5,000 detained as Belarus protests against rigged elections second day in a row, national strike announced

Photo: Daria buriakina, tut.by 

International

This article was updated to reflect the new tally of detained protesters by the Belarus Ministry of Interior, according to which on day one, 3000 were detained; on day two – 2000 more.

On 9 August, in what is called an election in Belarus, incumbent President Alyaksandr Lukashenka officially came out victorious.

According to a preliminary tally by the Central Election commission, he won 80.08% of the votes while his opponent Sviatlana Tsikhanouskaya earned 10.09%, meaning the strongman called “the last dictator of Europe” earned another term in office – his sixth one since 1994.

However, the Belarusian people disagreed. They came out into the streets in protests to support Tsikhanouskaya in unprecedented numbers. The 37-year-old presidential hopeful had gathered stadiums in a pre-election campaign with levels of political engagement that were unusually high for the country.

If previously Belarusians cared little for politics because they felt nothing would change in their repressive dictatorship where the power was seized by one person — Lukashenka, nicknamed “batska” or “daddy,” — now it seems they will not back down from the promise of change these elections bring.

An election designed to be rigged

Artist Aleksei Kuzmych held a performance at one of the polling stations symbolizing the freeness and fairness of Belarusian elections. Photo: tut.by

Lukashenka’s three main contenders were either jailed or not registered, like in previous elections. But this time, the wife of one applied to be a candidate instead, and was, remarkably, allowed to participate – likely because the sexist Lukashenka did not believe a woman, let alone a housewife, could be a serious opponent.

He was wrong. Sviatlana Tsikhanovskaya united forces with the campaigns of the two other disenfranchised candidates and soon started gathering record-breaking crowds of up to 70,000, preaching a program consisting of three points: release all the political prisoners, hold a referendum on returning to the 1994 constitution, bringing back checks and balances to the political system, and hold a fresh presidential election within 6 months.

She even managed to get the traditionally pro-Lukashenka siloviki on her side.

On election day, there was a massive mobilization of voters, which had likely caused problems of a total turnout over 100% for the central election commission. It had previously declared that a record 41.7% had cast their votes in the 5 days of early voting – which leaves ample space for electoral rigging, as this phase of elections was conducted without any external observation, according to the Viasna human rights center.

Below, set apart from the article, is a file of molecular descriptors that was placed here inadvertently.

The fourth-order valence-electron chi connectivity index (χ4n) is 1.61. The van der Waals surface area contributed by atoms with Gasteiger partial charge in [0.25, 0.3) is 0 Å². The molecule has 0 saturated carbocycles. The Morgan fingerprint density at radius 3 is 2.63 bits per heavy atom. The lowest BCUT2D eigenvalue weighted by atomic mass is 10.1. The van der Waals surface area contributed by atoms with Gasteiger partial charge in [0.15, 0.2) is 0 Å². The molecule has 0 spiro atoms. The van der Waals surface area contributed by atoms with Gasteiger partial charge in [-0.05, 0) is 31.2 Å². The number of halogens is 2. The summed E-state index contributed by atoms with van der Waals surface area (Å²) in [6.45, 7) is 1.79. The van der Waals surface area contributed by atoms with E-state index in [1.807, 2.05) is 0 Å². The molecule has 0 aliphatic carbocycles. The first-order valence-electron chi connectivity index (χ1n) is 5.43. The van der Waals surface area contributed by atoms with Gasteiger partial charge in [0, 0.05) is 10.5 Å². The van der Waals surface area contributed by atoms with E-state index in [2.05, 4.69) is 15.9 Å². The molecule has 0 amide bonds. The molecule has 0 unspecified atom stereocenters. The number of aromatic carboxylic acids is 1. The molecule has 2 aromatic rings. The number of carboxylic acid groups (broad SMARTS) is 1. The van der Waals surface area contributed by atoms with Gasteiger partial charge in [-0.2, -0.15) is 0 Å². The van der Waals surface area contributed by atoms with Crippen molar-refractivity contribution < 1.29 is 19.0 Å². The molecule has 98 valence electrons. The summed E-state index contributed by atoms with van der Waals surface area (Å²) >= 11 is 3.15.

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According to Viasna, the election can’t be considered fair and democratic because:

  • only 0.1% of the members of electoral commissions were members of opposition parties; most of them were from GONGOs;
  • groups gathering signatures to register opposition candidates were harassed by the police, some were arrested, as were candidates themselves; candidates were disqualified based on opaque and illegal decisions;
  • Lukashenka drew heavily on the administrative and propaganda resources of the power vertical, GONGOs, and media;
  • only 11.6% of accredited observers were allowed to actually observe the situation at the polling stations at least some time of the early voting; only 1 of 798 from their initiative could observe them all 5 days of the early voting;
  • even in that short period, Viasna observers saw many incidents of forced organized voting of such categories of the population as militarymen, police, state employees, dormitory residents, and inflation of the turnout;
  • on election day, observers could not observe voting inside the polling stations or polling at home; they did not have access to lists of voters registered at polling stations;
  • in many incidents where observers were present outside the stations, the total turnout exceeded 100%, many of those standing in queues could not vote before voting time, which again indicates that the early voting turnout was inflated;
  • Viasna observers and observers from civic initiative were not admitted to observe ballot counting, meaning it was not transparent.

Unofficial polls say the victory is Tsikhanouskaya’s

76 activists conducted their own exit poll, questioning 85500 voters all over Belarus, with Lukashenka getting 13.7 % and Тsikhanouskaya – 72.1 %, according to the Sovremennya Belarus Telegram channel. 

Another exit poll initiative focused on the voting abroad, which was marred by extremely long queues, with embassy employees admitting voters only one at a time, as a result of which the stations closed before many registered voters could vote. Tsikhanouskaya earned 86.90% and Lukashenka – 3.86% of the votes.

“We are confident that our presence at many polling stations helped the committees make the right choice about counting the votes,” the organizers said.

Yet another exit poll initiative was based on online technology. A group of Belarusian programmers created the “Golos” platform where registered users submitted photos of their ballot. From the nearly 1.2 million users that submitted their votes, over 80% were for Tsikhanouskaya. However, the final results have not been published because of internet blocks in the country, as a result of which voters can’t upload the photos.

Belarusian Telegram channels, the prime method of communication these protests due to their endurance of internet blockages thanks to “anti-censorship tools,” as explained by Telegram founder Pavel Durov, and especially the channel of Tsikhanouskaya’s campaign, are sharing multiple photos of protocols of vote counts from polling stations that dispel the official narrative, showing Tsikhanouskaya’s victory. Protocols presenting Lukashenka’s victory are missing the necessary signatures of commission members, suggesting they are falsified.

Commission members leaving from stations with an “honest” tally are met with public support and cheering, while those presenting protocols showing Lukashenka’s (very likely falsified) victory are escorted by the OMON riot police, two telling videos shared in Telegram show.